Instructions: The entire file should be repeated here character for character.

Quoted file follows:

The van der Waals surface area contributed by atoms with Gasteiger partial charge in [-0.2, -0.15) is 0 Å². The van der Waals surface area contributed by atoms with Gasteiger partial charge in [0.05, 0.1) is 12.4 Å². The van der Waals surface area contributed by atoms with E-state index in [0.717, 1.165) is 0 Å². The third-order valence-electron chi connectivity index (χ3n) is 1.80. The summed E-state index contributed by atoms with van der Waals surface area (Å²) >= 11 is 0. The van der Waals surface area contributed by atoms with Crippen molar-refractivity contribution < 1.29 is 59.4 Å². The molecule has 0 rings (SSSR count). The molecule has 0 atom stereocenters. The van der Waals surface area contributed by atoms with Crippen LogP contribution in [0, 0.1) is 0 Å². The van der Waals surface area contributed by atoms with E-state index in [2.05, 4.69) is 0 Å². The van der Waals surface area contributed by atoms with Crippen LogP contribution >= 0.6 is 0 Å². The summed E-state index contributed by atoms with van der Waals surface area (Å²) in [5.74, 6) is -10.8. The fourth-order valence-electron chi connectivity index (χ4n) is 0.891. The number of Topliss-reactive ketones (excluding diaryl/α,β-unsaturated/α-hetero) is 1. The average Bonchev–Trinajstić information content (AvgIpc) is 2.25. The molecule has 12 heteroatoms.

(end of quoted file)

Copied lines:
The van der Waals surface area contributed by atoms with Gasteiger partial charge in [-0.2, -0.15) is 0 Å². The van der Waals surface area contributed by atoms with Gasteiger partial charge in [0.05, 0.1) is 12.4 Å². The van der Waals surface area contributed by atoms with E-state index in [0.717, 1.165) is 0 Å². The third-order valence-electron chi connectivity index (χ3n) is 1.80. The summed E-state index contributed by atoms with van der Waals surface area (Å²) >= 11 is 0. The van der Waals surface area contributed by atoms with Crippen molar-refractivity contribution < 1.29 is 59.4 Å². The molecule has 0 rings (SSSR count). The molecule has 0 atom stereocenters. The van der Waals surface area contributed by atoms with Crippen LogP contribution in [0, 0.1) is 0 Å². The van der Waals surface area contributed by atoms with E-state index in [2.05, 4.69) is 0 Å². The van der Waals surface area contributed by atoms with Crippen LogP contribution >= 0.6 is 0 Å². The summed E-state index contributed by atoms with van der Waals surface area (Å²) in [5.74, 6) is -10.8. The fourth-order valence-electron chi connectivity index (χ4n) is 0.891. The number of Topliss-reactive ketones (excluding diaryl/α,β-unsaturated/α-hetero) is 1. The average Bonchev–Trinajstić information content (AvgIpc) is 2.25. The molecule has 12 heteroatoms.